New locations go to the dogs in park plan

Public safety area expansion also planned

September 8, 2019 Cranberry Local News

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CRANBERRY TWP — The township's popular dog park will be moved to a new location, with other green space in the township being opened up for canine companions to legally enjoy.

The moves are the first step in a new master plan for Cranberry Park North, the public safety training area and public works facility outlined at Thursday's board of supervisors meeting.

Pete Geiss, director of parks and recreation in the township, presented a plan created over the past year by the township's K-9 Connection Committee. The group, made up of about 25 people, was tasked with evaluating ways to increase the amount of pet-friendly space in township parks. Currently, dogs are not allowed in parks other than the designated dog park in Community Park.

Leash Program

Geiss presented the committee's leashed dog area pilot program to be introduced at the North Boundary Disc Golf Course and Nature Trail area.

Signage will be placed at various points throughout the park designating where dogs are allowed and where they are not. Additionally, volunteers will paint paw prints on paths in the park where dogs are permitted.

Parking lots at the veterans memorial and near the Penn Power shelter will be designated as dog-friendly, Geiss said. Signs outlining rules and boundaries will be placed throughout, and a carry-in, carry-out rule will be in place for animal waste.

Part of the plan also calls for an ambassador program in which volunteers will be trained and on the trail to explain rules to dog owners. Geiss said the goal is education, not confrontation.

“If they see people that aren't getting the message, they can call 911,” he said.

Those who have dogs in an unauthorized area or are unwilling to follow rules are subject to a $35 fine, which is enforced by police.

Jerry Andree, township manager, said finding a balance between those who did not want dogs in township parks and those who did was challenging, but the plan serves all interests.

The change gives the township three dog-friendly areas, including the Brush Creek Trail Extension off Commonwealth Drive, two miles of trails in North Boundary and the dog park in Community Park.

Master plan

That park will be moved and enhanced as part of an overall master plan for property adjacent to Community Park that was presented Thursday.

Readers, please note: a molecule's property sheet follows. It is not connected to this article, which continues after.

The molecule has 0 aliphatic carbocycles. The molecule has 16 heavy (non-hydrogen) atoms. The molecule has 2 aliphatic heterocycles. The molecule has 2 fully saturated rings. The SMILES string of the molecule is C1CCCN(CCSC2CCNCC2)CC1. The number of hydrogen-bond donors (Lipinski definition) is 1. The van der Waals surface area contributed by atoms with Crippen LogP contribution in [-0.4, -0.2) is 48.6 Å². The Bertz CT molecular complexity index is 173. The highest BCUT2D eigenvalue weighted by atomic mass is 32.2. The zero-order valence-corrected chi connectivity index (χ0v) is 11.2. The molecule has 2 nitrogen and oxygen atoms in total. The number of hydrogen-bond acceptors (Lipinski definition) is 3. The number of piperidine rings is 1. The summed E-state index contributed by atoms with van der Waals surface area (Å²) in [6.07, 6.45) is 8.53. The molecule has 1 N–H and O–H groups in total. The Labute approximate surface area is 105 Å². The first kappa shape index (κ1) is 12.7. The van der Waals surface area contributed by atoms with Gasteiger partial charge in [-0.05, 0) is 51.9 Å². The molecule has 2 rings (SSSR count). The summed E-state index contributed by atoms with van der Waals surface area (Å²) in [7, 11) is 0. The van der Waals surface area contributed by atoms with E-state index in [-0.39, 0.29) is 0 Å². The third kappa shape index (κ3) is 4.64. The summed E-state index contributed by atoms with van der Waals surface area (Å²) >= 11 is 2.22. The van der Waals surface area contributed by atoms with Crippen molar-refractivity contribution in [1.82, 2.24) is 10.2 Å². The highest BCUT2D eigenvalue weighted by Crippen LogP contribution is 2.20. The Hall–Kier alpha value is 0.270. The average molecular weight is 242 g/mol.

It coincides with the acquisition of property next to the township public works facility. Andree said the 15.49-acre property was donated to the township about a year ago and came at a time when demands on the public works facility and surrounding area were coming to a head.

“It paralleled the demands on that space,” he said.

The property around the public works facility includes a public safety training facility, police shooting range and outdoor storage areas.

Cranberry Township Volunteer Fire Chief Dave Gallagher said expansion of the public safety area would include creating a new access point to the public safety building as well as a new road network for the entire area.

The facility itself would see an expansion. Gallagher noted it is in high demand, with more than 200 events scheduled this year alone.

Gallagher said officials also seek a residential training structure for firefighters to complement the existing commercial training structure. Safety improvements and noise abatement will be sought at the shooting range, he said.

“You're looking at a world-class training facility here in Cranberry,” he said of the improvements.

At the public works facility, director Jason Dailey said a recent acquisition of salt at a low cost exposed the need for additional storage. The donated property would be leveled and made into a 5-acre storage pad to help relieve the need for outside storage.

Additionally, parking would be added, and the former public works building would be demolished in lieu of expansion of garage space and administrative offices. Updated signage would also be put in place, Dailey said.

To allow for the expansion and permit earthwork, the current dog park below the training center will be lost, Geiss said. He noted the space is “not the best piece of land” as it has drainage issues, and does not provide much shade. He said while the K-9 committee has worked to find solutions, they have been temporary.

“We're sticking Band-Aids on a gaping wound,” he said.

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J.W.  Johnson Jr.

J.W. Johnson Jr.

J.W. Johnson Jr. is the bureau chief of the Cranberry Eagle. Johnson is a native of Bellaire, Ohio, and graduated from Bellaire High School in 2004. He is a 2009 graduate of Ohio University in Athens with a bachelor of specialized studies degree in English and journalism. While there, he served as a reporter and editor at The Post, the university’s student-run, independent newspaper. In 2009, he was hired as a reporter for The Intelligencer and Wheeling News-Register in Wheeling, W.Va. Over the course of eight years, he also served as Marshall County bureau chief, city editor and news editor. He also won two first place West Virginia Press Association Awards for his reporting and design work. He and his wife, Maureen, live in Carnegie.